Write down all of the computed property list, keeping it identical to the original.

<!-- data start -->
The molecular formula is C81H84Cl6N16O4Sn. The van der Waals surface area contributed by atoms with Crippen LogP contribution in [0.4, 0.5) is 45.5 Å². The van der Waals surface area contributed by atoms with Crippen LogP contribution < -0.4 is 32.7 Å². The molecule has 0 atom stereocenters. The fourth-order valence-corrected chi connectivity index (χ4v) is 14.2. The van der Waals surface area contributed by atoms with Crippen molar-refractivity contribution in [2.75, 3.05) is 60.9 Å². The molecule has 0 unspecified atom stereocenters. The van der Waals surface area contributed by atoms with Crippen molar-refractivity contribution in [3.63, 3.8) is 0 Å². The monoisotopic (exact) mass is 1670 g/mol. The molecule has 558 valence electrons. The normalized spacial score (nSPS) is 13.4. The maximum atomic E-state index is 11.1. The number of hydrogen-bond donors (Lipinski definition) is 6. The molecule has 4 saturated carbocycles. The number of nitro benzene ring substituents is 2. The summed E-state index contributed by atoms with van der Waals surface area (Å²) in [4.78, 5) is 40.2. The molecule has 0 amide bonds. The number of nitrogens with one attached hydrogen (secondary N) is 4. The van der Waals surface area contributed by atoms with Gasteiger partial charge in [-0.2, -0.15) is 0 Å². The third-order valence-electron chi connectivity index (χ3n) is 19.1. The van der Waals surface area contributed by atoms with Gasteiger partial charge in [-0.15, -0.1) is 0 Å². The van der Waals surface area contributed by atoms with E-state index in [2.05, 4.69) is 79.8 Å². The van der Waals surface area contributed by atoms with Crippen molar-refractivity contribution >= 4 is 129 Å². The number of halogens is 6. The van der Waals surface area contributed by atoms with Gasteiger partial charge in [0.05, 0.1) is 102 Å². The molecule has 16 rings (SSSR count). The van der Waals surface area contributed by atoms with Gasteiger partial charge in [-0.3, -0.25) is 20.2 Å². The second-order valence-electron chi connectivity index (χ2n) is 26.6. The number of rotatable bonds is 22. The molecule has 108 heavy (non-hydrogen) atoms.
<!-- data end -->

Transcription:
The molecular formula is C81H84Cl6N16O4Sn. The van der Waals surface area contributed by atoms with Crippen LogP contribution in [0.4, 0.5) is 45.5 Å². The van der Waals surface area contributed by atoms with Crippen LogP contribution < -0.4 is 32.7 Å². The molecule has 0 atom stereocenters. The fourth-order valence-corrected chi connectivity index (χ4v) is 14.2. The van der Waals surface area contributed by atoms with Crippen molar-refractivity contribution in [2.75, 3.05) is 60.9 Å². The molecule has 0 unspecified atom stereocenters. The van der Waals surface area contributed by atoms with Crippen molar-refractivity contribution in [3.63, 3.8) is 0 Å². The monoisotopic (exact) mass is 1670 g/mol. The molecule has 558 valence electrons. The normalized spacial score (nSPS) is 13.4. The maximum atomic E-state index is 11.1. The number of hydrogen-bond donors (Lipinski definition) is 6. The molecule has 4 saturated carbocycles. The number of nitro benzene ring substituents is 2. The summed E-state index contributed by atoms with van der Waals surface area (Å²) in [4.78, 5) is 40.2. The molecule has 0 amide bonds. The number of nitrogens with one attached hydrogen (secondary N) is 4. The van der Waals surface area contributed by atoms with Gasteiger partial charge in [-0.2, -0.15) is 0 Å². The third-order valence-electron chi connectivity index (χ3n) is 19.1. The van der Waals surface area contributed by atoms with Gasteiger partial charge in [-0.15, -0.1) is 0 Å². The van der Waals surface area contributed by atoms with E-state index in [2.05, 4.69) is 79.8 Å². The van der Waals surface area contributed by atoms with Crippen molar-refractivity contribution >= 4 is 129 Å². The number of halogens is 6. The van der Waals surface area contributed by atoms with Gasteiger partial charge in [0.05, 0.1) is 102 Å². The molecule has 16 rings (SSSR count). The van der Waals surface area contributed by atoms with Gasteiger partial charge in [-0.3, -0.25) is 20.2 Å². The second-order valence-electron chi connectivity index (χ2n) is 26.6. The number of rotatable bonds is 22. The molecule has 108 heavy (non-hydrogen) atoms.